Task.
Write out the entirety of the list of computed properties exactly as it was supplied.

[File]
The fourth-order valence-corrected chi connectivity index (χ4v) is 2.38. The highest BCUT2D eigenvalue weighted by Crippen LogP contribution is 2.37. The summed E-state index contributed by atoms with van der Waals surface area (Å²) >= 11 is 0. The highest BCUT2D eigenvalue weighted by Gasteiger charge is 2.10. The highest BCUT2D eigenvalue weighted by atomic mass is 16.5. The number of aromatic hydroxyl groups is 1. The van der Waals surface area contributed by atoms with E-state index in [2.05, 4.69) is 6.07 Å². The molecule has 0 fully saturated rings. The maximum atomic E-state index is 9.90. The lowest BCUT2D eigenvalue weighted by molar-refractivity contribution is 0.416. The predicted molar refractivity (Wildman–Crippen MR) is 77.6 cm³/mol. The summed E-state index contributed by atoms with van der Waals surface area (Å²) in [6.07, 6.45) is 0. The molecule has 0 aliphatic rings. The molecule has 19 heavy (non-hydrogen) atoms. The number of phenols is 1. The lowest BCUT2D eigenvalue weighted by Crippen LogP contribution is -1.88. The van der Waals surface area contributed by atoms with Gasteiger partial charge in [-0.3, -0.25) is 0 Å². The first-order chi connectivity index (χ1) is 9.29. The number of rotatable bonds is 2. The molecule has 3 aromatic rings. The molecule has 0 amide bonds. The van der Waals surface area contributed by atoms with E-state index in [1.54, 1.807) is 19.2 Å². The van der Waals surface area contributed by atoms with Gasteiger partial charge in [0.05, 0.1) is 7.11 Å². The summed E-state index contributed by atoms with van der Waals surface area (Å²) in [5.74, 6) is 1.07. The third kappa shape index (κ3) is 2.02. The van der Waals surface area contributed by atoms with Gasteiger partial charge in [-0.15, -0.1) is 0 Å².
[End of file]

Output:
The fourth-order valence-corrected chi connectivity index (χ4v) is 2.38. The highest BCUT2D eigenvalue weighted by Crippen LogP contribution is 2.37. The summed E-state index contributed by atoms with van der Waals surface area (Å²) >= 11 is 0. The highest BCUT2D eigenvalue weighted by Gasteiger charge is 2.10. The highest BCUT2D eigenvalue weighted by atomic mass is 16.5. The number of aromatic hydroxyl groups is 1. The van der Waals surface area contributed by atoms with E-state index in [2.05, 4.69) is 6.07 Å². The molecule has 0 fully saturated rings. The maximum atomic E-state index is 9.90. The lowest BCUT2D eigenvalue weighted by molar-refractivity contribution is 0.416. The predicted molar refractivity (Wildman–Crippen MR) is 77.6 cm³/mol. The summed E-state index contributed by atoms with van der Waals surface area (Å²) in [6.07, 6.45) is 0. The molecule has 0 aliphatic rings. The molecule has 19 heavy (non-hydrogen) atoms. The number of phenols is 1. The lowest BCUT2D eigenvalue weighted by Crippen LogP contribution is -1.88. The van der Waals surface area contributed by atoms with Gasteiger partial charge in [-0.3, -0.25) is 0 Å². The first-order chi connectivity index (χ1) is 9.29. The number of rotatable bonds is 2. The molecule has 3 aromatic rings. The molecule has 0 amide bonds. The van der Waals surface area contributed by atoms with E-state index in [1.54, 1.807) is 19.2 Å². The van der Waals surface area contributed by atoms with Gasteiger partial charge in [0.05, 0.1) is 7.11 Å². The summed E-state index contributed by atoms with van der Waals surface area (Å²) in [5.74, 6) is 1.07. The third kappa shape index (κ3) is 2.02. The van der Waals surface area contributed by atoms with Gasteiger partial charge in [-0.15, -0.1) is 0 Å².